Lululemon Athletica reported a big jump in fourth-quarter profit on Wednesday, with net revenue doubling, as demand for its trendy yoga wear increased despite a retail slowdown in North America.
The company also said it would suspend its operations in Japan -- where it has four stores through a joint venture -- because it consumed "a disproportionate amount of management time and attention over this past year."
The closures, expected by the second quarter, will lead to a charge of 2 cents a share in fiscal 2008. The company added that it expects to earn 70 to 72 cents a share this year.
The company also said its chief executive, Robert Meers, planned to retire in June and will be replaced by Christine Day, who will serve as CEO designate as well as president and chief operating officer.
Lululemon's profit was $14.6 million, or 21 cents a share for the quarter, up from $887,000, or 1 cent a share, in the same period a year-earlier.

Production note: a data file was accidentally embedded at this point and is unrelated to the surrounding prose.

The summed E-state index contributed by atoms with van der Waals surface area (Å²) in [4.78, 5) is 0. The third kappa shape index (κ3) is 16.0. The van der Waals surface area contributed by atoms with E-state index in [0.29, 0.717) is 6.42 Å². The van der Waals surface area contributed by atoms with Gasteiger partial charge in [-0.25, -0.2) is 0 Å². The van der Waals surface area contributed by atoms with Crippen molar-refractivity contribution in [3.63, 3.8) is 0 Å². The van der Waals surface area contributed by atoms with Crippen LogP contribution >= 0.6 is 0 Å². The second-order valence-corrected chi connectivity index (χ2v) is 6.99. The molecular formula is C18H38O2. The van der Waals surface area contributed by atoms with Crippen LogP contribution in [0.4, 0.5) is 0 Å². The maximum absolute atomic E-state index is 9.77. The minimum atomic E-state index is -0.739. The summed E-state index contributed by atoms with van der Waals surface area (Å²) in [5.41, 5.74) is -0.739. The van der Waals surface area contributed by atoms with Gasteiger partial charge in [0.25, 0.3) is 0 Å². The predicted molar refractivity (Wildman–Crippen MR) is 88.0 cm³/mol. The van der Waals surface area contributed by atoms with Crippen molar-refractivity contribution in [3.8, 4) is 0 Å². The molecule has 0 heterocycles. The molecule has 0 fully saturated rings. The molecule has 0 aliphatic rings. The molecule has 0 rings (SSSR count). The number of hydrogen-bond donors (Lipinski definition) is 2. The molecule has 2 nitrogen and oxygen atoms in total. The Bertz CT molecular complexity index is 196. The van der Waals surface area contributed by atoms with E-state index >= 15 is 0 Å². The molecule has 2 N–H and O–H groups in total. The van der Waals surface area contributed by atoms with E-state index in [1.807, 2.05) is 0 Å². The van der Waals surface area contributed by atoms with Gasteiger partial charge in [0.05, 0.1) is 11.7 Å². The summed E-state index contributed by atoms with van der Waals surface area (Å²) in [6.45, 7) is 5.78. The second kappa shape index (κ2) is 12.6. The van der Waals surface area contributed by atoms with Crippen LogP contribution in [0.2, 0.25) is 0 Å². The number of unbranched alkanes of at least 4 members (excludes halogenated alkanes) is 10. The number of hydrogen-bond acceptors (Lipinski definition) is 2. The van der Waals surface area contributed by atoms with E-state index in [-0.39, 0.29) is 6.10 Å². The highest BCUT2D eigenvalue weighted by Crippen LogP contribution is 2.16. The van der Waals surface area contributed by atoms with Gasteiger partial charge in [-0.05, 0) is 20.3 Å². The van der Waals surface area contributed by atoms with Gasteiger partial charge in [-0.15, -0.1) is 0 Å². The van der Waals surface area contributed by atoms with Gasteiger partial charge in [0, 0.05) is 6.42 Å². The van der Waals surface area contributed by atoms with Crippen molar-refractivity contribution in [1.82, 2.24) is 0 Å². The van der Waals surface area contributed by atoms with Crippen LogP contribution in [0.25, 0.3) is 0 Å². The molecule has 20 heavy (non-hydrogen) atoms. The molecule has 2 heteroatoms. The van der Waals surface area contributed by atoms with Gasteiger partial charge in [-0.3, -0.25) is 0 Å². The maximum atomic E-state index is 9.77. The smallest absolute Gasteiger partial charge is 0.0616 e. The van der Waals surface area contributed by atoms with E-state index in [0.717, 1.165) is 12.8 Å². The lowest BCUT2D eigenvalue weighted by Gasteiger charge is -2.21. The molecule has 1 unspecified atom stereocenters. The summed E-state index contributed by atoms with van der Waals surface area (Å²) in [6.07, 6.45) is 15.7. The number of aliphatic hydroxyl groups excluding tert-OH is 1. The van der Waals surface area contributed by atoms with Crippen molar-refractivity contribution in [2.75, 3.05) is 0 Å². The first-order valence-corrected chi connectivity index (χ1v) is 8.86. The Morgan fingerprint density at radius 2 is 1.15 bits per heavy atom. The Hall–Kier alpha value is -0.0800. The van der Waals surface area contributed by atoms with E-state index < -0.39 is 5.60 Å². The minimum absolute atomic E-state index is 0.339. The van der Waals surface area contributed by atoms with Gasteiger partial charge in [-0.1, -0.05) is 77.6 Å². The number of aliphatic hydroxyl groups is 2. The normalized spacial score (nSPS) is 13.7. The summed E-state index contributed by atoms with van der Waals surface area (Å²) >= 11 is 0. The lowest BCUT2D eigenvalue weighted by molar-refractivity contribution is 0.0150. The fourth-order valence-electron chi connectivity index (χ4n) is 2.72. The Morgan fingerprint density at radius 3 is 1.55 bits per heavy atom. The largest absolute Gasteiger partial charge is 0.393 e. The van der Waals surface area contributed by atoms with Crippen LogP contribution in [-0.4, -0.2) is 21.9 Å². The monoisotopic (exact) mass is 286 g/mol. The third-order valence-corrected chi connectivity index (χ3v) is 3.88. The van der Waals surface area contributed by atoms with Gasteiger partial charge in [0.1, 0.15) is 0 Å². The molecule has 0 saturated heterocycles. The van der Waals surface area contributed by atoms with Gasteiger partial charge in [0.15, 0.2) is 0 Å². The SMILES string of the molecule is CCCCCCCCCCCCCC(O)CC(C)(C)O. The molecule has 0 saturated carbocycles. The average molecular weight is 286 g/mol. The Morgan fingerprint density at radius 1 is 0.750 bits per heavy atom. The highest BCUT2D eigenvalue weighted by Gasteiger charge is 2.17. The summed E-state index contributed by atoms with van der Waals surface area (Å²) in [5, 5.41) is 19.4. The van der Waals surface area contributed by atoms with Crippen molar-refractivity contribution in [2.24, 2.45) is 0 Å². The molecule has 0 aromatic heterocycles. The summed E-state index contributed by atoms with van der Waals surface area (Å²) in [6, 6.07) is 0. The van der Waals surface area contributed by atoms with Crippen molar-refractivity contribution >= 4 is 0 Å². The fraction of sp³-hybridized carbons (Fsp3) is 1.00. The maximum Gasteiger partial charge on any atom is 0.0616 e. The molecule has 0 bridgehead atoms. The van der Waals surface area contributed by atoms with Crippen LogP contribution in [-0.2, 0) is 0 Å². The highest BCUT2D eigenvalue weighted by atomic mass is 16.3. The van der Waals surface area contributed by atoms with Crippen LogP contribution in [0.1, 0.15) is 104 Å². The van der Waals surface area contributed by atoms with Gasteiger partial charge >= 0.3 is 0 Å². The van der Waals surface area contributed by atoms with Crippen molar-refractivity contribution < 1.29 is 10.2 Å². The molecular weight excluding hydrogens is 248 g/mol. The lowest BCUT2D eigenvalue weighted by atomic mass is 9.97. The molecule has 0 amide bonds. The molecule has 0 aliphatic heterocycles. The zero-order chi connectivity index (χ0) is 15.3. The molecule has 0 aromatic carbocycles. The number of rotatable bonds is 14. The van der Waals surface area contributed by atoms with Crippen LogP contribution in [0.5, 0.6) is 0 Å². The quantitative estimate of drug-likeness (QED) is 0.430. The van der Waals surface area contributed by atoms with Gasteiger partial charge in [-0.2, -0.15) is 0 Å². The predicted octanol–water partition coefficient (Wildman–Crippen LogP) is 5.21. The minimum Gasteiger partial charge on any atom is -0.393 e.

Revenue in the period ended Feb. 3 beat expectations, up 101 percent at $105.1 million.
Analysts were expecting an average earnings per share before exceptional items of 19 cents and revenue of $93.2 million.
Gross profit as a percentage of revenue rose to 54.1 percent in the quarter, compared with 51.4 percent.
Sales at stores open at least a year grew by 41 percent. Adjusted to exclude the effect of the strong Canadian dollar, sales jumped 24 percent.
lululemon athletica inc.is self-described as a yoga-inspired athletic apparel company — produces a clothing line and runs international clothing-stores from its company base in Vancouver, British Columbia, Canada. In addition to yoga-wear, lululemon athletica offers clothing for running, cycling, hiking, rock climbing, and other sports.
The company also offers yoga-oriented props and accessories, such as mats, straps, and blocks. Customers also wear most lululemon garments as casual and fashion-wear outside of an athletic context.
Lululemon plans to open 35 new stores in the United States this year, at the top end of its previous guidance.
Milorad Dodik, the leader of the Republika Srpska in Bosnia, arrived in Moscow at the height of his conflict with the West. Is it about time to return the Russian airborne forces to Bosnia?